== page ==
The Wild Beast of Chiconia, and other tales

The poor Husband is going to come back to a nasty surprise today…

His normally sunny-tempered consort is grim-faced, bloody-fingered (from the pins) and her hair is standing on end.  The overall effect is rather like an irritated bear. It’s not a good look. And the reason for all this joy? The ongoing battle with The Quilt that Fought Back.

Some of the quilting completed in the bottom half of the quilt.

Some of the quilting completed in the
bottom half of the quilt.

Having said that, I’m making reasonable progress. The bottom half of the centre section is done. Perspective lines are in, the little cakes and mugs are outlined. You will definitely not be seeing any close-up brag shots of my immaculate stitches. Because they’re not. Immaculate, that is.  But the overall effect is pretty OK. The chief irritation relates to my new sewing table extension, a clear perspex platform on legs, which slides onto the sewing surface of the sewing machine, in order to give you a larger flat area to work with. This is a marvellous idea in theory, but unfortunately, the manufacturer has slightly changed the shape of the machines since I bought mine, with the result that the table doesn’t quite fit. It’s loose and there’s a gap. And every time I turn or adjust the quilt under the needle, the edges or pins or loose threads catch the edge of the extension and shift it. Again and again and again. I’m delicately refraining from sharing my true thoughts, and I’m pretty sure the language would get this post taken down right smart (considering it’s supposed to be family-friendly). Anyway, I have constructed an elaborate network of sticky tape which is holding it still for now. But I am very definitely in Wild Beast Growly mode for the moment.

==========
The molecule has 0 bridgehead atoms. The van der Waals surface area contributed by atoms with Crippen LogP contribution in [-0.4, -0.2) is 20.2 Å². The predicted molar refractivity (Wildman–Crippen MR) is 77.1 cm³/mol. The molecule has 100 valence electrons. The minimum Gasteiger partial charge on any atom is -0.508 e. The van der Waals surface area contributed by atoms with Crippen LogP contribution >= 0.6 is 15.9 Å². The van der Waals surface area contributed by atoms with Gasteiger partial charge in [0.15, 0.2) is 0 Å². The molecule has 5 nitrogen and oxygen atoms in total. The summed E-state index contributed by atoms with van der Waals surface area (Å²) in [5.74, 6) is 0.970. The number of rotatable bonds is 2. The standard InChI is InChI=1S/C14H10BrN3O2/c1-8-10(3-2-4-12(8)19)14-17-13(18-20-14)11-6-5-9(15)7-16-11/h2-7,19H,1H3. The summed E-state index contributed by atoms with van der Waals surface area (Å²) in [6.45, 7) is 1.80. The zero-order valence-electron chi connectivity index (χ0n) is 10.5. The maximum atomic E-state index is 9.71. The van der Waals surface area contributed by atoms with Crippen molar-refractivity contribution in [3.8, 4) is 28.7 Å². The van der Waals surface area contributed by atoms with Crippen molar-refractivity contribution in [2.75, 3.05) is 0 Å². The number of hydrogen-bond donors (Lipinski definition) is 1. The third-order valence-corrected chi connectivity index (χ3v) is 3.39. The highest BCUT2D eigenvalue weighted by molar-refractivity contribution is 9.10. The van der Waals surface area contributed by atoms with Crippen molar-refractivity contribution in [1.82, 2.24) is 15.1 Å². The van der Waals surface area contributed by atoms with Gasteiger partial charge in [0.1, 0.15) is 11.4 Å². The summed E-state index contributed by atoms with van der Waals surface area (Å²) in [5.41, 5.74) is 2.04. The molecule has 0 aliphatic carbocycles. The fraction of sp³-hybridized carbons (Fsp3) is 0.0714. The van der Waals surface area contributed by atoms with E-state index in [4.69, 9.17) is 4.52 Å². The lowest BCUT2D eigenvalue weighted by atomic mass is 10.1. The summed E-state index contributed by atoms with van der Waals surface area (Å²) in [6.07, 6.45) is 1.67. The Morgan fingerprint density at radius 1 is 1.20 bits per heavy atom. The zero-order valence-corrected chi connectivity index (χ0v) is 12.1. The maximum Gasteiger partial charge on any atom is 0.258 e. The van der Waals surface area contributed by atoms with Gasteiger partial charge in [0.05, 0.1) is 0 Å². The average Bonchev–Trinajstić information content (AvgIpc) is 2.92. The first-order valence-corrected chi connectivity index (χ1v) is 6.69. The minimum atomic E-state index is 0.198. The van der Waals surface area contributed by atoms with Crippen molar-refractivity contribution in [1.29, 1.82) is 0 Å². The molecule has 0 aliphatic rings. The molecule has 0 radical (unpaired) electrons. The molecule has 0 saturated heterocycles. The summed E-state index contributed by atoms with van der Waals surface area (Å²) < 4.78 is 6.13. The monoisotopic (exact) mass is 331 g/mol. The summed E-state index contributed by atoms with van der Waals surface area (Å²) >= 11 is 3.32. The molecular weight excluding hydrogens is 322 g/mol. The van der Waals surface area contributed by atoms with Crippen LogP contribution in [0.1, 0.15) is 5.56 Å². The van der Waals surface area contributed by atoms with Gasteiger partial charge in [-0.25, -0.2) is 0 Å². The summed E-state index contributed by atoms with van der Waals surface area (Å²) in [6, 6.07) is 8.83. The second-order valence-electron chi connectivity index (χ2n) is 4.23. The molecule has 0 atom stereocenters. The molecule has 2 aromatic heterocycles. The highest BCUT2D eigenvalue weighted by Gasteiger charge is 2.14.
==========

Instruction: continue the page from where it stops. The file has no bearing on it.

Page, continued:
In other news (I feel it’s time to move on…), the baby lime tree seems to be recovering from the trauma of the move into larger quarters. The two citrus trees were given a dose of Epsom salts and a large drink of diluted worm tea at the beginning of the week, and it seems to be paying off. The lime, particularly, had clear evidence in the leaves of magnesium deficiency, hence the Epsom salts (magnesium sulphate) treatment. It has new flowers, and none of the baby fruit has dropped off.

New flowers and baby fruit

New flowers and baby fruit

I’ll have to thin those out shortly as there are far too many for the tree to sustain, but citrus trees always produce too many and the majority fall off. I’m also watching a couple of the branches, where leaves have fallen off wholesale at some point, but which appear to have some tiny buds on them. If I can avoid pruning them off, it would be good.

Leaves on the dead stick!

Leaves on the dead stick!

The frangipani (dead stick) is in leaf. It has taken a while and I was wondering if it truly was a dead stick, but the tiny little dark red points continued to sprout out of the branch ends, and are now opening into beautiful pointed oval leaves. The parent tree has gorgeous flowers: pink, with a golden heart. I think it’ll be a while before this one flowers, but I know what to look forward to.

My hippeastrums have also flowered profusely; the earliest is now dead or dying, but there are some beautiful flowers still. My difficulty is getting a good shot without a tripod, and even if I had one, getting it to stand still on the uneven bark chip surface. Anyway, look at this gorgeous girl:

Aten't I gorgeous?

Aten’t I gorgeous?

That’s the news from Chiconia. The Beast is soothed by a little light gardening, laundry and photography. The quilt is progressing, the Husband is on his way home, and things are definitely improving in my world. Bloody hot outside, though.

We’re off on a road trip tomorrow. Mackay to Childers, Childers to Coffs Harbour, Coffs Harbour to Dorrigo, and home again after a couple of days. We’re visiting friends, window shopping for a house as an investment property, and on the way home, going to the Craft & Quilt Fair in Brisbane. For those of you feeling sorry for the Husband, you should know that we have a reciprocal arrangement. We go to events he wants to attend, we go to events I want to attend. So far this year we’ve gone to a big truck show in Brisbane, and the World Rally Championship in NSW. Now it’s my turn, with the Quilt Show, and in November we’re going to a classical music concert in Brisbane (Last Night of the Proms – I used to love the Promenade Concerts in London, miss that here…). The lappie is coming along, so I’ll still be posting and checking, but I don’t think that quilting or the garden will feature much over the next week or so.  More soon…

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Sunshine in a bottle

So, the mandarincello is ready.

After a week of steeping the de-pithed skins in vodka, most of the aromatic volatiles in the skins have migrated into the spirit, giving it a lovely sunny yellow colour and a strong aroma of mandarin.